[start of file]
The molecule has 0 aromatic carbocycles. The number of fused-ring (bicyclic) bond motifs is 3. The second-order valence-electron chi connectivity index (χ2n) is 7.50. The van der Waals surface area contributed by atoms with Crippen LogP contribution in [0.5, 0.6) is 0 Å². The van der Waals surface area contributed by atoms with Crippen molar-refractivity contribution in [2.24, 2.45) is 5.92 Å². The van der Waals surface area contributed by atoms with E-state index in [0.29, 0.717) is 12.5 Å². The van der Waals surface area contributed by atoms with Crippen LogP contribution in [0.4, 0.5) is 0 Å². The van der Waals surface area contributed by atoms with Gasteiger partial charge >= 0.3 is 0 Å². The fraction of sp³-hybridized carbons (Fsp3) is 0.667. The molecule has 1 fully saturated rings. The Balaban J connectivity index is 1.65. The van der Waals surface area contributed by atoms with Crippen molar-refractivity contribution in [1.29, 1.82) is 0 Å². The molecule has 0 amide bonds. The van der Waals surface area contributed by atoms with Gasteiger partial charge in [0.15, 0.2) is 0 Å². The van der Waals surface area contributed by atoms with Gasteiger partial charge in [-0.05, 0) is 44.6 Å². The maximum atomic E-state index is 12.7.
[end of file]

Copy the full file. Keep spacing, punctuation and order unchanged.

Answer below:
The molecule has 0 aromatic carbocycles. The number of fused-ring (bicyclic) bond motifs is 3. The second-order valence-electron chi connectivity index (χ2n) is 7.50. The van der Waals surface area contributed by atoms with Crippen LogP contribution in [0.5, 0.6) is 0 Å². The van der Waals surface area contributed by atoms with Crippen molar-refractivity contribution in [2.24, 2.45) is 5.92 Å². The van der Waals surface area contributed by atoms with E-state index in [0.29, 0.717) is 12.5 Å². The van der Waals surface area contributed by atoms with Crippen LogP contribution in [0.4, 0.5) is 0 Å². The van der Waals surface area contributed by atoms with Gasteiger partial charge >= 0.3 is 0 Å². The fraction of sp³-hybridized carbons (Fsp3) is 0.667. The molecule has 1 fully saturated rings. The Balaban J connectivity index is 1.65. The van der Waals surface area contributed by atoms with Crippen molar-refractivity contribution in [1.29, 1.82) is 0 Å². The molecule has 0 amide bonds. The van der Waals surface area contributed by atoms with Gasteiger partial charge in [0.15, 0.2) is 0 Å². The van der Waals surface area contributed by atoms with Gasteiger partial charge in [-0.05, 0) is 44.6 Å². The maximum atomic E-state index is 12.7.